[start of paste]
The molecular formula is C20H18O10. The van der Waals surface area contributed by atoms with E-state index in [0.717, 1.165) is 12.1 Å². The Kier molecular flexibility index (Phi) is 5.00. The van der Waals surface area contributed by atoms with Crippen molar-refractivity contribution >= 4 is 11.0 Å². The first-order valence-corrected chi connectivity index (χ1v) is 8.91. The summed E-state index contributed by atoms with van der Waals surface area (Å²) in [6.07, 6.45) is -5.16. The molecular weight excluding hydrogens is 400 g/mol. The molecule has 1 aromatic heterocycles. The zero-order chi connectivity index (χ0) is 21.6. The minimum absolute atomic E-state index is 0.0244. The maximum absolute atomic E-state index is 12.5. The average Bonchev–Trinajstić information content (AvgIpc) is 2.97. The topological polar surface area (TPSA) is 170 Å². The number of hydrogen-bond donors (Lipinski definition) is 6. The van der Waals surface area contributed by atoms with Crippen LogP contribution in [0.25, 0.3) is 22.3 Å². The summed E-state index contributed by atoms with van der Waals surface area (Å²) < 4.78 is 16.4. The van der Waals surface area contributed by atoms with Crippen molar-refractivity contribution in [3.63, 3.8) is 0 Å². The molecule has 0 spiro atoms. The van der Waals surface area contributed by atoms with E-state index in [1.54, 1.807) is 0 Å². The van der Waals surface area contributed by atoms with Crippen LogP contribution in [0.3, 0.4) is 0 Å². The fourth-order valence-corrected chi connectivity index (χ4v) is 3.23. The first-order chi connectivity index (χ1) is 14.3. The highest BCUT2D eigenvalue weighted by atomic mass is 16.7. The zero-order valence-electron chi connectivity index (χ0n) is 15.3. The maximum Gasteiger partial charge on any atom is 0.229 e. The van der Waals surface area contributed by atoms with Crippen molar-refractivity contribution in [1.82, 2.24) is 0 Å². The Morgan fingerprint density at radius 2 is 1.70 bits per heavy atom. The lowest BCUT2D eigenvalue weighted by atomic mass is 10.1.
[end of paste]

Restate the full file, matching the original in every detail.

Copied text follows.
The molecular formula is C20H18O10. The van der Waals surface area contributed by atoms with E-state index in [0.717, 1.165) is 12.1 Å². The Kier molecular flexibility index (Phi) is 5.00. The van der Waals surface area contributed by atoms with Crippen molar-refractivity contribution >= 4 is 11.0 Å². The first-order valence-corrected chi connectivity index (χ1v) is 8.91. The summed E-state index contributed by atoms with van der Waals surface area (Å²) in [6.07, 6.45) is -5.16. The molecular weight excluding hydrogens is 400 g/mol. The molecule has 1 aromatic heterocycles. The zero-order chi connectivity index (χ0) is 21.6. The minimum absolute atomic E-state index is 0.0244. The maximum absolute atomic E-state index is 12.5. The average Bonchev–Trinajstić information content (AvgIpc) is 2.97. The topological polar surface area (TPSA) is 170 Å². The number of hydrogen-bond donors (Lipinski definition) is 6. The van der Waals surface area contributed by atoms with Crippen LogP contribution in [0.25, 0.3) is 22.3 Å². The summed E-state index contributed by atoms with van der Waals surface area (Å²) < 4.78 is 16.4. The van der Waals surface area contributed by atoms with Crippen molar-refractivity contribution in [3.63, 3.8) is 0 Å². The molecule has 0 spiro atoms. The van der Waals surface area contributed by atoms with E-state index in [1.54, 1.807) is 0 Å². The van der Waals surface area contributed by atoms with Crippen LogP contribution in [0.3, 0.4) is 0 Å². The fourth-order valence-corrected chi connectivity index (χ4v) is 3.23. The first-order chi connectivity index (χ1) is 14.3. The highest BCUT2D eigenvalue weighted by atomic mass is 16.7. The zero-order valence-electron chi connectivity index (χ0n) is 15.3. The maximum Gasteiger partial charge on any atom is 0.229 e. The van der Waals surface area contributed by atoms with Crippen molar-refractivity contribution in [1.82, 2.24) is 0 Å². The Morgan fingerprint density at radius 2 is 1.70 bits per heavy atom. The lowest BCUT2D eigenvalue weighted by atomic mass is 10.1.